Shelton Johnson dreamed of mountains as a boy, living in inner city Detroit. Shelton Johnson had never been to a mountain range in the United States and his only experiences with nature and wildlife came through television and movie screens.
Enrolled in an MFA program at the University of Michigan, Shelton Johnson applied to be a seasonal worker at Yellowstone, thinking the park would provide a quiet place to work on his writing. “I got off a bus in Gardiner, Montana,” Shelton remembers, “right outside the north entrance….And as I was stepping down onto the ground, there was a bison – a 2,000-pound animal – walking by. There was no one else around and the bison was just strolling by! I looked up at the driver and I said, ‘Does this happen all the time?’ And he looked at me and said, ‘All the time.’ And I said to myself, ‘I have arrived.'”
Shelton Johnson has been working in national parks ever since, spending time in Yellowstone, Great Basin, and as an interpreter at Fort Dupont Park in the Anacostia section of Washington, DC. There, Shelton met students like himself and his friends who had grown up in Detroit – tough inner-city black kids whose understanding of nature was about as distant as Mars. “That’s when I first made the resolution that I had to figure out how to connect these kids with nature, to get them to have a nature experience.”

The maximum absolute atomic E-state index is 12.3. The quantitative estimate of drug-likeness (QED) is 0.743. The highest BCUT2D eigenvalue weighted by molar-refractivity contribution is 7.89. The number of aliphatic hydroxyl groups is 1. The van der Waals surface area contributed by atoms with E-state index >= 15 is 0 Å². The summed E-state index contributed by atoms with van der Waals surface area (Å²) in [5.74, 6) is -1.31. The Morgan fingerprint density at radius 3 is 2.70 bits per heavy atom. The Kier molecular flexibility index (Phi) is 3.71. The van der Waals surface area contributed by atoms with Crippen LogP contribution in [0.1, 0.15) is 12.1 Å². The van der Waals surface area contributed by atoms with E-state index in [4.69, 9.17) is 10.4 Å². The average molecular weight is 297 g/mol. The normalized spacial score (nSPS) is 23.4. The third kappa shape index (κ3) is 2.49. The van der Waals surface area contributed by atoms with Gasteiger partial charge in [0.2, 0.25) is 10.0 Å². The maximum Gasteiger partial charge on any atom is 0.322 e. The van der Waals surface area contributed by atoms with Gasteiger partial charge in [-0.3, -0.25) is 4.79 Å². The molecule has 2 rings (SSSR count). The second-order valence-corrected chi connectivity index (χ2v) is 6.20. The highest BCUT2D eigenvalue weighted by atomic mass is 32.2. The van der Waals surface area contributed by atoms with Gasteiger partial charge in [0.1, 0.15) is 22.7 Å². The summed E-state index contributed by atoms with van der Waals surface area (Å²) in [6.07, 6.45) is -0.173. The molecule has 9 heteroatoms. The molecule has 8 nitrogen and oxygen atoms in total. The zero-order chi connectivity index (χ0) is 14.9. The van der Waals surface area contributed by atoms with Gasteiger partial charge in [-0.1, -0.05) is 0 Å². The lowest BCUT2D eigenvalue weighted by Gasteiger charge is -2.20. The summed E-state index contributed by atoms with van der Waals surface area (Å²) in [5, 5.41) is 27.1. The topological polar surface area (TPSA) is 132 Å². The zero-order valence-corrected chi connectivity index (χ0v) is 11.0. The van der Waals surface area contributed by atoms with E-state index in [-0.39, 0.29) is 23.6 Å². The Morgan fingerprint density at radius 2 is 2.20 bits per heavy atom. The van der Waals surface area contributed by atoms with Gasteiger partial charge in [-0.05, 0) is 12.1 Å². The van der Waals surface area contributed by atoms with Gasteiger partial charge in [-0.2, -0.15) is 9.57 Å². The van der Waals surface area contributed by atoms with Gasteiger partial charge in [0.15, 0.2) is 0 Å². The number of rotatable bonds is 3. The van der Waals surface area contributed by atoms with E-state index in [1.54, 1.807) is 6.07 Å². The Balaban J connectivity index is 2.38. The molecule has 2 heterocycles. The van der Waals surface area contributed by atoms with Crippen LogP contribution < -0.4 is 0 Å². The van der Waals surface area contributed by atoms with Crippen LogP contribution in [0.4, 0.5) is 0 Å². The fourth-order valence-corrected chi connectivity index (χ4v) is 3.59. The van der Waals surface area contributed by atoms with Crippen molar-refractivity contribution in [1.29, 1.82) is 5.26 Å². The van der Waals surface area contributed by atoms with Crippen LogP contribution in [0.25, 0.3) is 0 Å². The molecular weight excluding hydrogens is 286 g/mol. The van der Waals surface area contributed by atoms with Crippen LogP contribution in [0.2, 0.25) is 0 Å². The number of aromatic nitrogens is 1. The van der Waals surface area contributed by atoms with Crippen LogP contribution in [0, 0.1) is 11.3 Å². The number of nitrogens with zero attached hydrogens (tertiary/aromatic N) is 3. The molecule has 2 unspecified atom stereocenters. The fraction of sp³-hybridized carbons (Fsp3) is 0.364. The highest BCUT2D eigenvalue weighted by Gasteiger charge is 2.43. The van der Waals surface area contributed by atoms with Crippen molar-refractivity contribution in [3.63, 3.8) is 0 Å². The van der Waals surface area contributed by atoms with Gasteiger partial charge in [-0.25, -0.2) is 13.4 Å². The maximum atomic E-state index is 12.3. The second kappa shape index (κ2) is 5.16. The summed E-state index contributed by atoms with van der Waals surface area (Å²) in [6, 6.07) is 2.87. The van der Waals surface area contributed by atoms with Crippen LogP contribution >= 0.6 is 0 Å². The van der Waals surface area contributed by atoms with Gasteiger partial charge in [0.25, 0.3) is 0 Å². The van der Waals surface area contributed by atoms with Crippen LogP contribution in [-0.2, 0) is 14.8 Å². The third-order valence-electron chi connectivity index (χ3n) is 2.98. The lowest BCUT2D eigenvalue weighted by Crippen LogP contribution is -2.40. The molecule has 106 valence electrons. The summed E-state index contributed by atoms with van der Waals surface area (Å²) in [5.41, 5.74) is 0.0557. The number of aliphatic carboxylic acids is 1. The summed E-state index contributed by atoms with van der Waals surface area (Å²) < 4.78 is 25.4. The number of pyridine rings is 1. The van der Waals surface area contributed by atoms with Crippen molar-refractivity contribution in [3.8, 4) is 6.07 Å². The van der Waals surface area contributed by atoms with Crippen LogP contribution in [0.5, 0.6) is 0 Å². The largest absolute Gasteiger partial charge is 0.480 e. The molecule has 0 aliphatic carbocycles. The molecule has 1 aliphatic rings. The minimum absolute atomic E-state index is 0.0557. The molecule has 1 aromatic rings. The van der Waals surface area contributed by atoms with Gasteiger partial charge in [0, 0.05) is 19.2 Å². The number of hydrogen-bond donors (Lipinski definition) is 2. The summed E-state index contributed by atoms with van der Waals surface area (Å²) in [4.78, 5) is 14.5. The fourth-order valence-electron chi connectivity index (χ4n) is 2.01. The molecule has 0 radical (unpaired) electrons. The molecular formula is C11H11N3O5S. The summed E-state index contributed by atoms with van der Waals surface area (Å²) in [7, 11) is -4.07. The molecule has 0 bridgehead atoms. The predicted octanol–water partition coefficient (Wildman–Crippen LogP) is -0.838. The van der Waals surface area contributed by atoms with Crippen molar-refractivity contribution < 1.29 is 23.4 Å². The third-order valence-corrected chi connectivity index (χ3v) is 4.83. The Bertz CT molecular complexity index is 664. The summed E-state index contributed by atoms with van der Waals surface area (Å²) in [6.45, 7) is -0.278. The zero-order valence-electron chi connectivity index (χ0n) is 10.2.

Shelton found his key for connecting with audiences after being transferred to Yosemite. Deep in the archives of the park, he stumbled across a faded photo of buffalo soldiers who had patrolled Yosemite at the turn of the 20th century. Since 1998, Shelton Johnson has told the story of the Buffalo Soldiers in the national parks – in print, on camera, and in person. He has traveled to public schools and spoken with kids throughout America. He has tracked down descendents of the soldiers, authored an award-winning website, and been lauded by civic groups and governments for his work. During evening programs and daytime ranger walks in Yosemite, he tells the story through the dramatic portrayal of a character he’s developed: Sergeant Elizy Boman.
Shelton Johnson was cited for his extensive collaboration with Ken Burns during the filming of the landmark documentary “The National Parks: America’s Best Idea.” Shelton appeared in the film extensively, reflecting on his experiences as a National Park Service ranger. He also worked on a collaborative project, telling the previously untold stories of diverse peoples in national parks. These messages are reaching far beyond Yosemite National Park and have facilitated lasting connections between African Americans and their national parks.